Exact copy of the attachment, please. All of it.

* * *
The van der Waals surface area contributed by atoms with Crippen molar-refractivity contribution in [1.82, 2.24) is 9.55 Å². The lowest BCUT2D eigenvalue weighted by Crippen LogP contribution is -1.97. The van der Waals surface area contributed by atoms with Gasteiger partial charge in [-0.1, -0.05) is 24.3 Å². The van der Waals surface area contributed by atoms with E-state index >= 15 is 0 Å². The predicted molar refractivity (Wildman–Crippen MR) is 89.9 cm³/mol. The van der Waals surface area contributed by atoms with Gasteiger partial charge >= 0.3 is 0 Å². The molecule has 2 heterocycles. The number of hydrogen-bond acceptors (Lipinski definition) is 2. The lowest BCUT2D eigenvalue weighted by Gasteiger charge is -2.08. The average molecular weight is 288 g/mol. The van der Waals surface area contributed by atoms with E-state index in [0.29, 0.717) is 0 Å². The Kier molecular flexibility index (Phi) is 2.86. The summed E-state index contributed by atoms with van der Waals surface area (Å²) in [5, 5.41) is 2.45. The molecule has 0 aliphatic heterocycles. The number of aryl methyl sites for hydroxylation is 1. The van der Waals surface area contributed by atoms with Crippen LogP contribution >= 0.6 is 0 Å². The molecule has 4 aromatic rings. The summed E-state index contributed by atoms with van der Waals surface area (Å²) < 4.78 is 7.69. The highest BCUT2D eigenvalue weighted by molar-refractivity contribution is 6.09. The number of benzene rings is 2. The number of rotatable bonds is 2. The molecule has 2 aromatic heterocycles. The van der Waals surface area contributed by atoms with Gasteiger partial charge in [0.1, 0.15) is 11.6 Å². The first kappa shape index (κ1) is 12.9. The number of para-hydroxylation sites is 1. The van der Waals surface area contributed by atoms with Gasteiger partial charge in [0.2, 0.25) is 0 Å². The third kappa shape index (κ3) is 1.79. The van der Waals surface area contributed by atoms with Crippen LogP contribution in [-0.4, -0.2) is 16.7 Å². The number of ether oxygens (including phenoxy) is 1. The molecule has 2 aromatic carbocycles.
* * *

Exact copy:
The van der Waals surface area contributed by atoms with Crippen molar-refractivity contribution in [1.82, 2.24) is 9.55 Å². The lowest BCUT2D eigenvalue weighted by Crippen LogP contribution is -1.97. The van der Waals surface area contributed by atoms with Gasteiger partial charge in [-0.1, -0.05) is 24.3 Å². The van der Waals surface area contributed by atoms with E-state index >= 15 is 0 Å². The predicted molar refractivity (Wildman–Crippen MR) is 89.9 cm³/mol. The van der Waals surface area contributed by atoms with Gasteiger partial charge >= 0.3 is 0 Å². The molecule has 2 heterocycles. The number of hydrogen-bond acceptors (Lipinski definition) is 2. The lowest BCUT2D eigenvalue weighted by Gasteiger charge is -2.08. The average molecular weight is 288 g/mol. The van der Waals surface area contributed by atoms with E-state index in [0.29, 0.717) is 0 Å². The Kier molecular flexibility index (Phi) is 2.86. The summed E-state index contributed by atoms with van der Waals surface area (Å²) in [5, 5.41) is 2.45. The molecule has 0 aliphatic heterocycles. The number of aryl methyl sites for hydroxylation is 1. The van der Waals surface area contributed by atoms with Crippen LogP contribution >= 0.6 is 0 Å². The molecule has 4 aromatic rings. The summed E-state index contributed by atoms with van der Waals surface area (Å²) < 4.78 is 7.69. The highest BCUT2D eigenvalue weighted by molar-refractivity contribution is 6.09. The number of benzene rings is 2. The number of rotatable bonds is 2. The molecule has 2 aromatic heterocycles. The van der Waals surface area contributed by atoms with Gasteiger partial charge in [0.1, 0.15) is 11.6 Å². The first kappa shape index (κ1) is 12.9. The number of para-hydroxylation sites is 1. The van der Waals surface area contributed by atoms with Gasteiger partial charge in [0.2, 0.25) is 0 Å². The third kappa shape index (κ3) is 1.79. The van der Waals surface area contributed by atoms with Crippen LogP contribution in [-0.4, -0.2) is 16.7 Å². The number of ether oxygens (including phenoxy) is 1. The molecule has 2 aromatic carbocycles.